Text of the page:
We arrived mid-morning, eager to take in some Omaha sights before an afternoon of wine tasting.

The focal point of downtown Omaha is the Old Market District, a revered historic area with original brick streets filled with shops and restaurants. We were planning for dinner in the Old Market, so we set off for Lauritzen Gardens, on Omaha’s south side and near the Henry Dourly Zoo.

Lauritzen Gardens, Omaha’s primary botanical gardens, is a 100-acre oasis of tranquility, ideal for a little exercise on foot. Wander amongst the rose gardens, Victorian garden, arboretum or the floral display hall. After lunch at Johnny’s Cafe and Steakhouse, a wonderful history-laden Omaha tradition since 1922, it was time to explore Omaha’s ongoing relationship with the Missouri River on the River City Star Riverboat.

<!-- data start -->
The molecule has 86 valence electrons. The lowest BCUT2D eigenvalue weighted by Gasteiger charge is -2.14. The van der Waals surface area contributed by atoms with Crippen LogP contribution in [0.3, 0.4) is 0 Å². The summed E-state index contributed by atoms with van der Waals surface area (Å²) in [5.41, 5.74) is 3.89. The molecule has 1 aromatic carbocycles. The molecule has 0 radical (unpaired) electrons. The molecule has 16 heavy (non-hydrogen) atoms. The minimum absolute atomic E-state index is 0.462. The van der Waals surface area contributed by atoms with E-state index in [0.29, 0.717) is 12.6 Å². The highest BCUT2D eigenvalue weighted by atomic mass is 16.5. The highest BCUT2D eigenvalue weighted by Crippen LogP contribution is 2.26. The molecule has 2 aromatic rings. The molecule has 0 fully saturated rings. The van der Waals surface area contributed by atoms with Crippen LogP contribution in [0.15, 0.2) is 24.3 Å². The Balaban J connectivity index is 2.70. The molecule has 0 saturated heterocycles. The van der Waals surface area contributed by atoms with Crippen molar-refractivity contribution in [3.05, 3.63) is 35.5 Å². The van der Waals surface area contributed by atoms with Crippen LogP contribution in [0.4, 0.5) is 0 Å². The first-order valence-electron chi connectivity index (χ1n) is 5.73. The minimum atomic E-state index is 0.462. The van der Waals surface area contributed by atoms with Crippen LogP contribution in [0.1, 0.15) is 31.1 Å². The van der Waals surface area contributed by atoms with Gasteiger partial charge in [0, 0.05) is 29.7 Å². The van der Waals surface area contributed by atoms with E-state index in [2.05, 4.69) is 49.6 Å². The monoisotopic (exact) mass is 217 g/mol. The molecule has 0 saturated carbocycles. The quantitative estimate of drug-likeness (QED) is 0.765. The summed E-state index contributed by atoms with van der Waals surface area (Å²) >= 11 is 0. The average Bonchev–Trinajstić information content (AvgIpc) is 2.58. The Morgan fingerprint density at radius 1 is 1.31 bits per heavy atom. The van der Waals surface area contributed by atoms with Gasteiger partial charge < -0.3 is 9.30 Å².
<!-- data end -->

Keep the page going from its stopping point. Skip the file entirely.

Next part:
On the Missouri River

On this one-hour Missouri River cruise, you’ll glide along Omaha’s riverfront parks, including the Lewis and Clark Landing. This 23-acre park site is one of Omaha’s gathering spots, featuring a boardwalk on top of the river wall, marina and nightly live music in season. You’ll also pass the Heartland of America Park and Fountain, the Omaha skyline, and downtown Council Bluffs Iowa just across the river.

Omaha Area Wineries

With the better part of an afternoon ahead of us, we hit the road to explore two Omaha area wineries.

Just south of Omaha, the metro area evolves into a rich river valley, with expansive farms beckoning along the way. It’s easy to see why agriculture prospers here, as the Missouri River and fertile soil combine to provide a bountiful harvest.